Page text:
- Writer: Jeff Lemire
- Artist: Dustin Nguyen
- Published by: Image
- Pages: 30, Publish Date: March 2015
- Notes: First issue of a monthly series
“One young robot’s struggle to stay alive in a universe where all androids have been outlawed and bounty hunters lurk on every planet. A rip-roaring and heart-felt cosmic odyssey that pits humanity against machine, and world against world, to create a sprawling space opera from the creators of Trillium, Sweet Tooth, and Little Gotham.”
Personal Thoughts (no big spoilers):
A personal favorite writer and brilliant artist of modern comics come together for this interesting new series, that I have looked forward to since its announcement. Descender does not disappoint. It is so far, my favorite new series of 2015. I usually don’t say such a thing for a first issue, but this extra-sized start and heartfelt creative build-up, I am very much on board.
First off, the visuals by Dustin Nguyen delight and give a sense of wonder. His brilliant work style on the Lil Gotham comic series continues and perhaps evolves to this creative future. The watercolor fills and playful contours show a unique science fiction fantasy environment all to its own; bringing us no particular homage to some other great work, as often other new creative artists tend to do (except for some light doses of modern Japanese anime and the Blade Runner movie) . His tone defines the spirit of the book.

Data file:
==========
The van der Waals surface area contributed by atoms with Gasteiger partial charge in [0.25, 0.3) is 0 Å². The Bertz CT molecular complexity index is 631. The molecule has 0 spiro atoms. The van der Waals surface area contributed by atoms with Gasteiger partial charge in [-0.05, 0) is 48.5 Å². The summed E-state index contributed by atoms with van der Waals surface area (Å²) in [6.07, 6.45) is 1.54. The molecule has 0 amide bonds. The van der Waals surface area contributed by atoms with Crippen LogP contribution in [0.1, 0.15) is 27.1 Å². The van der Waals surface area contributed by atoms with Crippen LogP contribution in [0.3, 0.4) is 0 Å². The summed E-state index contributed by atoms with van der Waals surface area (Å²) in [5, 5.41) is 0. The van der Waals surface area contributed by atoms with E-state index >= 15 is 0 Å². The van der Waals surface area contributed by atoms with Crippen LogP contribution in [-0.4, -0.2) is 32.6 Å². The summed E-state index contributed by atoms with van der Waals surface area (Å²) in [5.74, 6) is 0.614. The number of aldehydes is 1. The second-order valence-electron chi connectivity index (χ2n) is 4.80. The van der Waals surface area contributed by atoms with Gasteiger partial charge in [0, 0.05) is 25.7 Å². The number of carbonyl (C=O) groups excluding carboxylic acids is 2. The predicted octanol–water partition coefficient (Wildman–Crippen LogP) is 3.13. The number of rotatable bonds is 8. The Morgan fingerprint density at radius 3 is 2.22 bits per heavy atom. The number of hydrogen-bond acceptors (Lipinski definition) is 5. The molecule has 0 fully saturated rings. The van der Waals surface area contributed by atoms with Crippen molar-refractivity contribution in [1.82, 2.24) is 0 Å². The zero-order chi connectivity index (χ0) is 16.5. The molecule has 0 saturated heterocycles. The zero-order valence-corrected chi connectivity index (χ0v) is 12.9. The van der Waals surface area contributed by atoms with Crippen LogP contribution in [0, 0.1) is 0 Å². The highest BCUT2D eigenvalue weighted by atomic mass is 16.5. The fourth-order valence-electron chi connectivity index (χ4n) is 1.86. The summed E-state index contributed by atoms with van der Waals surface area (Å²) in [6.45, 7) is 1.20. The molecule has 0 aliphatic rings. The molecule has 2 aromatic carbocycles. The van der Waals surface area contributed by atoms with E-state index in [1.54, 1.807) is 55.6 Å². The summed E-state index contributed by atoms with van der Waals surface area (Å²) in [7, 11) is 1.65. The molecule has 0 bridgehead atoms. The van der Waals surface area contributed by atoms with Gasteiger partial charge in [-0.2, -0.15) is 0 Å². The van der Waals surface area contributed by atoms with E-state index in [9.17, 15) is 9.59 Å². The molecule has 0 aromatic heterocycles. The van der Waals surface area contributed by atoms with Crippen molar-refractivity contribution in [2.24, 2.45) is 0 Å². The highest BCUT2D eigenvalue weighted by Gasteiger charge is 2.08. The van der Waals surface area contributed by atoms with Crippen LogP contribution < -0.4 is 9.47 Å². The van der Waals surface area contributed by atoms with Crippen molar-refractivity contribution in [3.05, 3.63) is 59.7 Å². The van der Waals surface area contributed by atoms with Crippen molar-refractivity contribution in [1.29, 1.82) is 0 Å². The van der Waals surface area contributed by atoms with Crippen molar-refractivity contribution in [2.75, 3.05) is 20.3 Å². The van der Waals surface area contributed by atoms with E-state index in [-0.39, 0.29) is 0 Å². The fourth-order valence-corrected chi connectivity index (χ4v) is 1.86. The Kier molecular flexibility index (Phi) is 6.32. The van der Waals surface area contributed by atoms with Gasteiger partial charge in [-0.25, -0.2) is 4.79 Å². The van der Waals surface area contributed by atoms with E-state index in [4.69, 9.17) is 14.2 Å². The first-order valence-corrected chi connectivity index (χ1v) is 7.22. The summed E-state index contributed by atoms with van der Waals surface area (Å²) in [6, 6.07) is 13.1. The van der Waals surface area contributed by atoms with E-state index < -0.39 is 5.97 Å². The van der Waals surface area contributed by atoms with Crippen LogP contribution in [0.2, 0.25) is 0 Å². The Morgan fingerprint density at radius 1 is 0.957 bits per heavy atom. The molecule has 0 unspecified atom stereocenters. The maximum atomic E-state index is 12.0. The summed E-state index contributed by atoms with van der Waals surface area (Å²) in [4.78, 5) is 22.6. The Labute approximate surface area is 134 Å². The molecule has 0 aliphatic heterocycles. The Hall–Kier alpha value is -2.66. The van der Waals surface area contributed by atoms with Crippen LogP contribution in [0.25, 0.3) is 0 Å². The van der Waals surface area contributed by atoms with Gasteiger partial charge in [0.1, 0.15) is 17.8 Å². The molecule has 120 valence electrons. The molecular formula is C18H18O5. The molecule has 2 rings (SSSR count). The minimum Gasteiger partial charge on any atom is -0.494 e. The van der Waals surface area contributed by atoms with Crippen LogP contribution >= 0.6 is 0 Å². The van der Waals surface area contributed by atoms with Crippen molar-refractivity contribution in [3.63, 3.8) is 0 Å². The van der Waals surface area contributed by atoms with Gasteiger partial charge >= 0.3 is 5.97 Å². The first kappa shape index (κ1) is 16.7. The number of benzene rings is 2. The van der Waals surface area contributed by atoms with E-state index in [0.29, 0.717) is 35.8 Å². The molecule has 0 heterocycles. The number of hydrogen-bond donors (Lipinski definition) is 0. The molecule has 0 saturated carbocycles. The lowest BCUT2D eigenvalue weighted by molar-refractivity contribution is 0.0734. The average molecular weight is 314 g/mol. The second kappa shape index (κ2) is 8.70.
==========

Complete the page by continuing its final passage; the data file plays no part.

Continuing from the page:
I love his urban landscapes; full of dominated brights and darks, complimenting the subject accentuated in importance by some particular visual complexity of the moment; a facial expression or dramatic angle. His characters are enhanced by these interesting environments, which can be subtle but still wonderful at times. Other times, we also get some fantastic perspectives and rich backdrops, where visuals can tell more than words ever can..
The writing is fantastic throughout, but not too revealing. I have enjoyed the works of Jeff Lemire through many well written works including Sweet Tooth, Trillium, Essex County. He has a style, to promote foundation in the beginnings of his stories. A sense to give just enough reality for readers to build upon and set forth fantastic settings and interesting situations. He has enough confidence in his work, to initially hook readers immediately for the long run, with enough storytelling to satisfy in short chapters, yet invite curiosity and mystery towards future development.
Tim-21, we learn had enough development to otherwise live life as a little boy (like the robot boy in the 1990s movie A.I, is still a robot). He had a mother and Andy (father figure?). He seemed to also have some sort of normal life, yet like the subject of many great epics involving a child protagonist; is removed out of that safe element away from caretakers for now, and put into some danger from near and abroad, as suggested in this first chapter. To add it, he has a cool robot dog thing, and his body has some shifting robotic machinery power. Lemire once again, combines such fantastic elements with the fresh optimistic commentary on human growth and endurance.
Together, Jeff Lemire and Dustin Nguyen make a fantastic team. The result is an interesting world for the players who partake; for both the readers and characters within. They do it with style, and emotional depth in visuals and sequenced words. That being said, I look forward to more issues of Descender.
– Orion T